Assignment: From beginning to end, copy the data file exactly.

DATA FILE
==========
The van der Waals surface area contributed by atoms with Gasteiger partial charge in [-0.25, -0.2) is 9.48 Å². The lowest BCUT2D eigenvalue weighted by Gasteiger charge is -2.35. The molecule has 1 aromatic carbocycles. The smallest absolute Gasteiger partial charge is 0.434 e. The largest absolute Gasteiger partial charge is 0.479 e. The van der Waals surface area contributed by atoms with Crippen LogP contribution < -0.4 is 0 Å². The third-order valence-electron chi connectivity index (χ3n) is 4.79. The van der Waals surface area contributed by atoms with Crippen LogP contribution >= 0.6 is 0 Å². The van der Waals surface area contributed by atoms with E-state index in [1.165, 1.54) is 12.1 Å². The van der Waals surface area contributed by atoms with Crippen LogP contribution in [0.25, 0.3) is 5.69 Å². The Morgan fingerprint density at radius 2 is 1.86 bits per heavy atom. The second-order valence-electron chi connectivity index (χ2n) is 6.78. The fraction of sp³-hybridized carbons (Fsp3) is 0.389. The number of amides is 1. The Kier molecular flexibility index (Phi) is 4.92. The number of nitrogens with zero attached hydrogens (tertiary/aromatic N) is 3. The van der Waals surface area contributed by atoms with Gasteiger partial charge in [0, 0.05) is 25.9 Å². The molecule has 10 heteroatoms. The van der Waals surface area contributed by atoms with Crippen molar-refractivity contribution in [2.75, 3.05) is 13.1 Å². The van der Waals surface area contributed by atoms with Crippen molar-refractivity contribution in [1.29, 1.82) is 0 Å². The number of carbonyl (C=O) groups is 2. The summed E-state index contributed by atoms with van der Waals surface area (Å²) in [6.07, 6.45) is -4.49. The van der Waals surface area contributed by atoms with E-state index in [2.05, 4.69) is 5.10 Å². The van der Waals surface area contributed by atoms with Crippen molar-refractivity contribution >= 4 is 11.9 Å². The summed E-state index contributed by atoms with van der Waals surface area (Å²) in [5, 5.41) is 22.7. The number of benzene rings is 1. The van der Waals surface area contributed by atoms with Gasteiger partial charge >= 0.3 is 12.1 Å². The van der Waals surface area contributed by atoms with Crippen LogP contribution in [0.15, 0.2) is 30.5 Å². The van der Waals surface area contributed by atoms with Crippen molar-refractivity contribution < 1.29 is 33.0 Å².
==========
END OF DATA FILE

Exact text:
The van der Waals surface area contributed by atoms with Gasteiger partial charge in [-0.25, -0.2) is 9.48 Å². The lowest BCUT2D eigenvalue weighted by Gasteiger charge is -2.35. The molecule has 1 aromatic carbocycles. The smallest absolute Gasteiger partial charge is 0.434 e. The largest absolute Gasteiger partial charge is 0.479 e. The van der Waals surface area contributed by atoms with Crippen LogP contribution < -0.4 is 0 Å². The third-order valence-electron chi connectivity index (χ3n) is 4.79. The van der Waals surface area contributed by atoms with Crippen LogP contribution >= 0.6 is 0 Å². The van der Waals surface area contributed by atoms with E-state index in [1.165, 1.54) is 12.1 Å². The van der Waals surface area contributed by atoms with Crippen LogP contribution in [0.25, 0.3) is 5.69 Å². The Morgan fingerprint density at radius 2 is 1.86 bits per heavy atom. The second-order valence-electron chi connectivity index (χ2n) is 6.78. The fraction of sp³-hybridized carbons (Fsp3) is 0.389. The number of amides is 1. The Kier molecular flexibility index (Phi) is 4.92. The number of nitrogens with zero attached hydrogens (tertiary/aromatic N) is 3. The van der Waals surface area contributed by atoms with Gasteiger partial charge in [0, 0.05) is 25.9 Å². The molecule has 10 heteroatoms. The van der Waals surface area contributed by atoms with Crippen molar-refractivity contribution in [2.75, 3.05) is 13.1 Å². The van der Waals surface area contributed by atoms with Crippen molar-refractivity contribution in [1.29, 1.82) is 0 Å². The number of carbonyl (C=O) groups is 2. The summed E-state index contributed by atoms with van der Waals surface area (Å²) in [6.07, 6.45) is -4.49. The van der Waals surface area contributed by atoms with E-state index in [2.05, 4.69) is 5.10 Å². The van der Waals surface area contributed by atoms with Crippen molar-refractivity contribution >= 4 is 11.9 Å². The summed E-state index contributed by atoms with van der Waals surface area (Å²) in [5, 5.41) is 22.7. The number of benzene rings is 1. The van der Waals surface area contributed by atoms with Gasteiger partial charge >= 0.3 is 12.1 Å². The van der Waals surface area contributed by atoms with Crippen LogP contribution in [0.15, 0.2) is 30.5 Å². The van der Waals surface area contributed by atoms with Crippen molar-refractivity contribution < 1.29 is 33.0 Å².